Published on 25 Mar 2014

More than meets the eye: phones at the heart of retail technology

There’s an iconic sequence in the film Minority Report in which Tom Cruise’s character walks through a shopping mall, bombarded by personalised adverts triggered by scans of his retinas.

Iris recognition technology seems unlikely to hit the high street any time soon – especially after its withdrawal from use at several British airports. But do ad companies need our irises when our phones have become, effectively, an extension of our selves?

Each handset has a unique ID, and in my report tonight we show how wireless internet companies are gathering up those IDs and using them to monitor where people go.

The technology can track a phone down to a few metres. The system does not get people’s names or phone numbers, and the company behind it insists what it gathers is not personal information.

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But the reality is that our phones are often with us day and night, and are now central to a rapidly growth in retail technology.

For years, the high street has looked with envy at the kind of data online retailers can gather. Amazon, for example, aims to know every product every customer has looked at, how close they got to buying it, and what they purchased instead.

It’s the kind of data physical shops could only dream of – until now. Retailers believe mobile devices could be the key to a flood of shopper data, and are embracing new mobile technologies with gusto.

It’s not just wi-fi networks hoovering up data. We’re now seeing the emergence of Bluetooth beacons; these tiny discs can be littered across a shop, and if a passer-by is running the right app, the beacon triggers a message on their phone.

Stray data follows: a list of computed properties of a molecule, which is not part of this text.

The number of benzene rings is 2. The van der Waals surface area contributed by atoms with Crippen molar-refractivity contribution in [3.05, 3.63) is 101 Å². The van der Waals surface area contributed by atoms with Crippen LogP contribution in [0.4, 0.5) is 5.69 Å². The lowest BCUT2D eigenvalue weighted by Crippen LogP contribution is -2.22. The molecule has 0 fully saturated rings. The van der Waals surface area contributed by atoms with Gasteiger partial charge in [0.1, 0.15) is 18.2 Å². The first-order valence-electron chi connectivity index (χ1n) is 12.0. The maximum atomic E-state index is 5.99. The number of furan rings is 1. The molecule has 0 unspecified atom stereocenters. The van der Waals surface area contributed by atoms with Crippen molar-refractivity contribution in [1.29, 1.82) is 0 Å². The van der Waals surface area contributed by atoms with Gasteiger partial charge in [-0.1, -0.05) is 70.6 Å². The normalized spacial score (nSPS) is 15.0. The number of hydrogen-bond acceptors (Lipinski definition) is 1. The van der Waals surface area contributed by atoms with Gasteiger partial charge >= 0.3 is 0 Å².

So far, so smart. But there’s a higher-order problem here: it’s all very well knowing that phone ID E0:C9:7A:83:7B:0A has just walked past the two-for-one pizza promotion – but how do you know whether that phone’s owner will be interested in getting a text message about the offer?

The trick (and this is where it gets metaphysical) is that names don’t matter. Retailers and advertisers don’t need to know that I, Geoff White, have a penchant for Dr Oetker’s Quattro Formaggio. All they need is a unique identifier that they can link to a pizza preference. It could be a phone’s unique ID, it could be the login I used when installing an app on my phone, it could be my Google account name.

Behind the neat technology hitting our high streets is a busy industry of companies vying to be the ultimate source of consumer data – but it all hinges on having one single identifier for each consumer. And that’s why your phone’s ID matters.

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2 reader comments

  1. Craig Gilchrist says:

    This report has a huge amount of scaremongering, especially the part about only having to walk past the shopping centre for your data to be gathered.

    I personally have never used the free WIFI at any shopping centre so whilst wondering around any shopping centre all they know about me is that my phone has wifi capability, they know nothing about who I am, where I’m going, where I’ve been or what my preferences are.

    Even if I should ever use a free wifi connection at a shopping centre, airport or otherwise, I know that as soon as I hand over my e-mail address and agreeing to be contacted by the centre that I’m allowing companies to market to me directly.

    There is no such thing as a free meal, the only reason a shopping centre would offer free wifi is to collect your personal details but they themselves need to adhere to data protection and electronic mail marketing legislation which always gives you a simple opportunity to ‘opt out’.

    There is no big brother watching you, HM government isn’t following you, retailers are just trying to increase their bottom line.

  2. Laura says:

    It is easy for retailers to use data based around IPs and phone IDs etc, but that’s the nature of today’s marketing – it’s tailored to the user in the best way it can be, whether that’s noticing that something was left in your basket or that you walked past a store offering a deal and didn’t go in.

    Remarketing is a prime example of data being used to track users later down the line – yet it’s one of the most successful marketing methods.

    This use of data isn’t scary and shouldn’t be thought of as a bad thing.

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